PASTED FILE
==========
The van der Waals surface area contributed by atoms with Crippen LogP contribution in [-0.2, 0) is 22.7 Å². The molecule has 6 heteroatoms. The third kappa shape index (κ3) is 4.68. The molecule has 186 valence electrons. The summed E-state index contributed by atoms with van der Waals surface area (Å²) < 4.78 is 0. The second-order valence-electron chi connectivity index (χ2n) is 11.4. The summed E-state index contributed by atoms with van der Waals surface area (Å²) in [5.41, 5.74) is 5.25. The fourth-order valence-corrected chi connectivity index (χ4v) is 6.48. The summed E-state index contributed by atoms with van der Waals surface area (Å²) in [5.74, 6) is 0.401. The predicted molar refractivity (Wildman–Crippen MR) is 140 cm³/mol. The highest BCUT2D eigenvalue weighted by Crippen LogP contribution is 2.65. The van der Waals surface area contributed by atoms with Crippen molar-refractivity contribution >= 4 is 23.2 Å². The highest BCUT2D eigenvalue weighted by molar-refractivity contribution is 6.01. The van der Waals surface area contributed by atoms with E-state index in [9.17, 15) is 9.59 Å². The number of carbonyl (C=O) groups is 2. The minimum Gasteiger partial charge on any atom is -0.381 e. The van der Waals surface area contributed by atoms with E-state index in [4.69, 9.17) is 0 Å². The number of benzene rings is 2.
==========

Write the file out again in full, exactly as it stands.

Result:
The van der Waals surface area contributed by atoms with Crippen LogP contribution in [-0.2, 0) is 22.7 Å². The molecule has 6 heteroatoms. The third kappa shape index (κ3) is 4.68. The molecule has 186 valence electrons. The summed E-state index contributed by atoms with van der Waals surface area (Å²) < 4.78 is 0. The second-order valence-electron chi connectivity index (χ2n) is 11.4. The summed E-state index contributed by atoms with van der Waals surface area (Å²) in [5.41, 5.74) is 5.25. The fourth-order valence-corrected chi connectivity index (χ4v) is 6.48. The summed E-state index contributed by atoms with van der Waals surface area (Å²) in [5.74, 6) is 0.401. The predicted molar refractivity (Wildman–Crippen MR) is 140 cm³/mol. The highest BCUT2D eigenvalue weighted by Crippen LogP contribution is 2.65. The van der Waals surface area contributed by atoms with Crippen molar-refractivity contribution >= 4 is 23.2 Å². The highest BCUT2D eigenvalue weighted by molar-refractivity contribution is 6.01. The van der Waals surface area contributed by atoms with E-state index in [9.17, 15) is 9.59 Å². The number of carbonyl (C=O) groups is 2. The minimum Gasteiger partial charge on any atom is -0.381 e. The van der Waals surface area contributed by atoms with E-state index in [4.69, 9.17) is 0 Å². The number of benzene rings is 2.